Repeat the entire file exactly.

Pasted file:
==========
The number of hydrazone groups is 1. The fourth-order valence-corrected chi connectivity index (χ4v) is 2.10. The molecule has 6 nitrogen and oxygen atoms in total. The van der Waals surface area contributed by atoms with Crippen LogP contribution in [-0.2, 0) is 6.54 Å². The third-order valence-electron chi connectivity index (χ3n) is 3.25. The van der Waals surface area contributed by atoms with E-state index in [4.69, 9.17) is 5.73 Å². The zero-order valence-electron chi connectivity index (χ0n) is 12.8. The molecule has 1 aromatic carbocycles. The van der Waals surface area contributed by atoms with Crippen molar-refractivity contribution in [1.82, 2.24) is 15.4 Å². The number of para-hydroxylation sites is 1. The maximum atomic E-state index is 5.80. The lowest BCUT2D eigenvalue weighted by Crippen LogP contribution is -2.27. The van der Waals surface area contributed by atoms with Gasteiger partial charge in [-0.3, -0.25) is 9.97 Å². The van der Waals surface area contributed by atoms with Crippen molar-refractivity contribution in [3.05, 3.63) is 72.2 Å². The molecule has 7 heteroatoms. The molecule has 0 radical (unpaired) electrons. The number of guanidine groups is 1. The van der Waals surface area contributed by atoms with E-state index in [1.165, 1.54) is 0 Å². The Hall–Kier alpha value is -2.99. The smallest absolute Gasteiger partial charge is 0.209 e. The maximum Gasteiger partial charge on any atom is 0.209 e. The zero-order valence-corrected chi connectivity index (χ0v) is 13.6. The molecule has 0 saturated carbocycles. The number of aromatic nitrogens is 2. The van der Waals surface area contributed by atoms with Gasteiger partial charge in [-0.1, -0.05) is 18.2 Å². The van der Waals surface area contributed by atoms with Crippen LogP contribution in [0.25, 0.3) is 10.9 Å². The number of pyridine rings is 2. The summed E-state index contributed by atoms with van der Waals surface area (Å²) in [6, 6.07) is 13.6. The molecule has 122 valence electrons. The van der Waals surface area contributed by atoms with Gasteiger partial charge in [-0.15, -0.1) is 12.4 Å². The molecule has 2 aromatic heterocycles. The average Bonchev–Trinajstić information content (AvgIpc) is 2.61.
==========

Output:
The number of hydrazone groups is 1. The fourth-order valence-corrected chi connectivity index (χ4v) is 2.10. The molecule has 6 nitrogen and oxygen atoms in total. The van der Waals surface area contributed by atoms with Crippen LogP contribution in [-0.2, 0) is 6.54 Å². The third-order valence-electron chi connectivity index (χ3n) is 3.25. The van der Waals surface area contributed by atoms with E-state index in [4.69, 9.17) is 5.73 Å². The zero-order valence-electron chi connectivity index (χ0n) is 12.8. The molecule has 1 aromatic carbocycles. The van der Waals surface area contributed by atoms with Crippen molar-refractivity contribution in [1.82, 2.24) is 15.4 Å². The number of para-hydroxylation sites is 1. The maximum atomic E-state index is 5.80. The lowest BCUT2D eigenvalue weighted by Crippen LogP contribution is -2.27. The van der Waals surface area contributed by atoms with Gasteiger partial charge in [-0.3, -0.25) is 9.97 Å². The van der Waals surface area contributed by atoms with Crippen molar-refractivity contribution in [3.05, 3.63) is 72.2 Å². The molecule has 7 heteroatoms. The molecule has 0 radical (unpaired) electrons. The number of guanidine groups is 1. The van der Waals surface area contributed by atoms with E-state index in [1.165, 1.54) is 0 Å². The Hall–Kier alpha value is -2.99. The smallest absolute Gasteiger partial charge is 0.209 e. The maximum Gasteiger partial charge on any atom is 0.209 e. The zero-order valence-corrected chi connectivity index (χ0v) is 13.6. The molecule has 0 saturated carbocycles. The number of aromatic nitrogens is 2. The van der Waals surface area contributed by atoms with Gasteiger partial charge in [-0.1, -0.05) is 18.2 Å². The van der Waals surface area contributed by atoms with Crippen LogP contribution in [0.25, 0.3) is 10.9 Å². The number of pyridine rings is 2. The summed E-state index contributed by atoms with van der Waals surface area (Å²) in [6, 6.07) is 13.6. The molecule has 122 valence electrons. The van der Waals surface area contributed by atoms with Gasteiger partial charge in [-0.15, -0.1) is 12.4 Å². The molecule has 2 aromatic heterocycles. The average Bonchev–Trinajstić information content (AvgIpc) is 2.61.